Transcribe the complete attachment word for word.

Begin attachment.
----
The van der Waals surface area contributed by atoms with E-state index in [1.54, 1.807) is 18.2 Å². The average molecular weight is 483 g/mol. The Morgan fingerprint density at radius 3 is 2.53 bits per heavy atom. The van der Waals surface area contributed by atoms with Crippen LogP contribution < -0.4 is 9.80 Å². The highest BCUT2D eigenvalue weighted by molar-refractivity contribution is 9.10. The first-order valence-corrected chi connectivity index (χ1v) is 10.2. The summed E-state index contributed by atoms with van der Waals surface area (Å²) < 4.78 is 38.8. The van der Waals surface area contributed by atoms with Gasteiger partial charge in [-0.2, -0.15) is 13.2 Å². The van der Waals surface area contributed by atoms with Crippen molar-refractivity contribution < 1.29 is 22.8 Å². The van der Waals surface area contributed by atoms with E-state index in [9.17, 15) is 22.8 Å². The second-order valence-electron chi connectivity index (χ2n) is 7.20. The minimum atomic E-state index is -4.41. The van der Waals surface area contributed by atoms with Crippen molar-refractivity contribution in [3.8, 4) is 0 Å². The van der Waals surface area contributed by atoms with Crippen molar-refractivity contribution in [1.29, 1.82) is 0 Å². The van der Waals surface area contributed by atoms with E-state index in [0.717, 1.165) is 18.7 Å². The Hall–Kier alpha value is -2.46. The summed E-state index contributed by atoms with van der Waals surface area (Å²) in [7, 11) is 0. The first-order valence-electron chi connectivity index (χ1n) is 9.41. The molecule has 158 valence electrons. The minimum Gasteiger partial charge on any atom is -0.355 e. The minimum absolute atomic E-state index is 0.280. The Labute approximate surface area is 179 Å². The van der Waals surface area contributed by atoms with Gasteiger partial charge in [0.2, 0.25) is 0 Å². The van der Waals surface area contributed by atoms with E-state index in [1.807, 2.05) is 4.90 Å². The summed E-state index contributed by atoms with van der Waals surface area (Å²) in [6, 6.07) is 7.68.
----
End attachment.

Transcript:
The van der Waals surface area contributed by atoms with E-state index in [1.54, 1.807) is 18.2 Å². The average molecular weight is 483 g/mol. The Morgan fingerprint density at radius 3 is 2.53 bits per heavy atom. The van der Waals surface area contributed by atoms with Crippen LogP contribution < -0.4 is 9.80 Å². The highest BCUT2D eigenvalue weighted by molar-refractivity contribution is 9.10. The first-order valence-corrected chi connectivity index (χ1v) is 10.2. The summed E-state index contributed by atoms with van der Waals surface area (Å²) < 4.78 is 38.8. The van der Waals surface area contributed by atoms with Gasteiger partial charge in [-0.2, -0.15) is 13.2 Å². The van der Waals surface area contributed by atoms with Crippen molar-refractivity contribution < 1.29 is 22.8 Å². The van der Waals surface area contributed by atoms with E-state index in [9.17, 15) is 22.8 Å². The second-order valence-electron chi connectivity index (χ2n) is 7.20. The minimum atomic E-state index is -4.41. The van der Waals surface area contributed by atoms with Crippen molar-refractivity contribution in [3.8, 4) is 0 Å². The van der Waals surface area contributed by atoms with Crippen molar-refractivity contribution in [1.29, 1.82) is 0 Å². The van der Waals surface area contributed by atoms with E-state index in [0.717, 1.165) is 18.7 Å². The Hall–Kier alpha value is -2.46. The summed E-state index contributed by atoms with van der Waals surface area (Å²) in [7, 11) is 0. The first-order valence-electron chi connectivity index (χ1n) is 9.41. The molecule has 158 valence electrons. The minimum Gasteiger partial charge on any atom is -0.355 e. The minimum absolute atomic E-state index is 0.280. The Labute approximate surface area is 179 Å². The van der Waals surface area contributed by atoms with Gasteiger partial charge in [0.2, 0.25) is 0 Å². The van der Waals surface area contributed by atoms with E-state index in [1.807, 2.05) is 4.90 Å². The summed E-state index contributed by atoms with van der Waals surface area (Å²) in [6, 6.07) is 7.68.